“One of my other jobs was filing, but instead of just filing the documents, I would read them as I went and before long there wasn’t much I didn’t know about the business.

“I now teach money, banking and finance at university and everything I did back then, I’m now teaching.”

Julie says she continued to grow and develop in the financial sector at a time of great change and challenge, with the deregulation of banking, and she also studied part-time, graduating with a Bachelor of Business.

After 15 years, having married and had a son, she moved into merchant banking and stockbroking, working for several years in London and New York, opening up offices of an Australian powerbroker in those cities.

While her marriage sadly ended, Julie says the period of living overseas with her son was “a fabulous experience for him and for me”.

When she returned home, Julie began working in the areas of corporate education and financial planning before moving into academia, earning an MBA, and a PhD in financial planning.

In an interesting twist, Julie’s PhD supervisor, Dr Robyn Cameron, was also a former student of the Good Samaritan Sisters, at St Scholastica’s College, Glebe.

“There was definitely a connection there because of our schooling, our work ethic, and the influence the Good Sams had on our lives,” Julie says. “She was huge in keeping me going.”

During all these years, Julie says her art had been latent and it was only in recent years that her desire to paint began to reassert itself.

“After school, I wanted to be an artist, but that wasn’t seen as a real job, and so I didn’t pick up a paintbrush again for 20 years, and then it was just dabbling and going to art school in my spare time,” she says.

“But during those years I did plenty of pilgrimages to see the great artworks, to galleries and museums like the Rijksmuseum [in Amsterdam] and to Paris and all those places.

“I remember seeing [Rembrandt’s] ‘The Nightwatch’ for the first time and I just burst into tears at the impact of it. I didn’t realise it was so big! I’d only ever seen it in books.”

While going from strength to strength in her business and academic career, Julie says she began to feel as though there was a piece of herself missing and that piece had something to do with art.

“I noticed my hands had started to get this tingling and I just felt that if I didn’t pick up a paintbrush I would’ve ended up with some physical condition of my hands,” she says.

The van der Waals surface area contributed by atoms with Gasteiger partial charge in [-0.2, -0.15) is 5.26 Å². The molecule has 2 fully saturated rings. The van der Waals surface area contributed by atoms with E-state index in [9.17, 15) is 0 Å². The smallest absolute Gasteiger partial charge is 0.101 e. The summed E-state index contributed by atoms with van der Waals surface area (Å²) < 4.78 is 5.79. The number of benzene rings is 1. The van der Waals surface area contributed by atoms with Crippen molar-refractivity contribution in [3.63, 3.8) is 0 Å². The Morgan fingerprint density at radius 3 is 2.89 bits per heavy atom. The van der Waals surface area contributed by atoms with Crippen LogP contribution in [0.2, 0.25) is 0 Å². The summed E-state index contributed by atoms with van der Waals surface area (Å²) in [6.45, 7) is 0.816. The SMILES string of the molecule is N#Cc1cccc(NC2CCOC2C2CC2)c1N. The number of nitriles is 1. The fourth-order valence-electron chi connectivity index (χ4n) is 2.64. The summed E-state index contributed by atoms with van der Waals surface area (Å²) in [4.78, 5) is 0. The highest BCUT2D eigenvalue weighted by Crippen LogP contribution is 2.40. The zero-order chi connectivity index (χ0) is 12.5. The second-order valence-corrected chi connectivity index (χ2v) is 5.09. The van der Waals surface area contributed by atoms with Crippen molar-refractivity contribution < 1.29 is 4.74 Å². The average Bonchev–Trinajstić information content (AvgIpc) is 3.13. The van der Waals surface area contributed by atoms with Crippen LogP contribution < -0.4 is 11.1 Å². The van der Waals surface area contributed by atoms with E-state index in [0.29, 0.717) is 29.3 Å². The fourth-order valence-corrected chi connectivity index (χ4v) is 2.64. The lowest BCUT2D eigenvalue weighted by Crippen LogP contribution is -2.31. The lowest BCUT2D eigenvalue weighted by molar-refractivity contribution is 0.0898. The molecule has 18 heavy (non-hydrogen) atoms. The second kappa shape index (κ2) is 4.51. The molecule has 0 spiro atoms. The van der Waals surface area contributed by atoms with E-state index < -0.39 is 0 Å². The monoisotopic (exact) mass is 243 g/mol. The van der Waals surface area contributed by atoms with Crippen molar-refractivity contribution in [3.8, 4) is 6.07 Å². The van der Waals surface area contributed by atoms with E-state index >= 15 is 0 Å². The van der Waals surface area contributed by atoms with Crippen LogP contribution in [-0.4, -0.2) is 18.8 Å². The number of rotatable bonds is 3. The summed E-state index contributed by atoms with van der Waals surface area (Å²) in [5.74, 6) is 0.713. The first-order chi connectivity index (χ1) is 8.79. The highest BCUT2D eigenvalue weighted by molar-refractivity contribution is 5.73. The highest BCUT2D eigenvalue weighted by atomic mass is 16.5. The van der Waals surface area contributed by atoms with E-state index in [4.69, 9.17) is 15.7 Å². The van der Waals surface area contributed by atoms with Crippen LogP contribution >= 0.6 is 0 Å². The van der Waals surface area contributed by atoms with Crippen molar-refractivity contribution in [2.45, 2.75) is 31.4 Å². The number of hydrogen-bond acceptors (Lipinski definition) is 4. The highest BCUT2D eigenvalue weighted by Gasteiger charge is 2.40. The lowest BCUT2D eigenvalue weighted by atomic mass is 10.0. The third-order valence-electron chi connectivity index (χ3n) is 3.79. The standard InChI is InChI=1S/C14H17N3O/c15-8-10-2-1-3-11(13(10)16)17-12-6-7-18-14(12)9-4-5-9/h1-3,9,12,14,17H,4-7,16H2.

So, Julie did pick up a paintbrush, and she hasn’t stopped painting since.

“I can’t describe the sense of freedom when I finally put art on canvas,” she says. “And now, the bigger the canvas, the greater freedom I feel. These days I also use a palette knife so I can make big, sweeping moves across the canvas. The bigger the better.”

To her delight, Julie says she is now not only exhibiting her artworks, but selling them, too.

“Just last year, I got my own art studio after 40 years of waiting. It’s just a shed, but I love it, and I’ve got plans for a gallery.”

Now living on the Gold Coast, but flying to Sydney a couple of days a week for her job as Senior Lecturer in Financial Planning on the Sydney campus of Central Queensland University, Julie is seeking ways of combining her art and academia.

She is exploring the idea of bringing to Australia a program from the Guggenheim Museum, where children explore literacy through art.

“Basically, they get kids to explore artworks and then read and write about it,” she says. “I would really like to bring that program to Australia.

“That would be the marriage of my life as an academic, an educator, a researcher and an artist and I think there’s a place for me there.

“It’s a legacy I’d like to leave, to improve children’s reading through art.”

Julie says her desire to open a gallery is coming closer to fruition, too.

“It feels like it’s getting close. I now have in my circle about eight women artists who I really love to work with. We have artist jams, where we get together and paint. It’s just great.

“So, it feels exciting, like I’m really starting to bring all the strands of my life together in some new way. I’m not sure where it will lead, but it is definitely an exciting new phase.”

* Debra Vermeer is a freelance journalist working in both Catholic and mainstream media.

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The Good Oil, April 18, 2017. If you would like to republish this article, please contact the editor.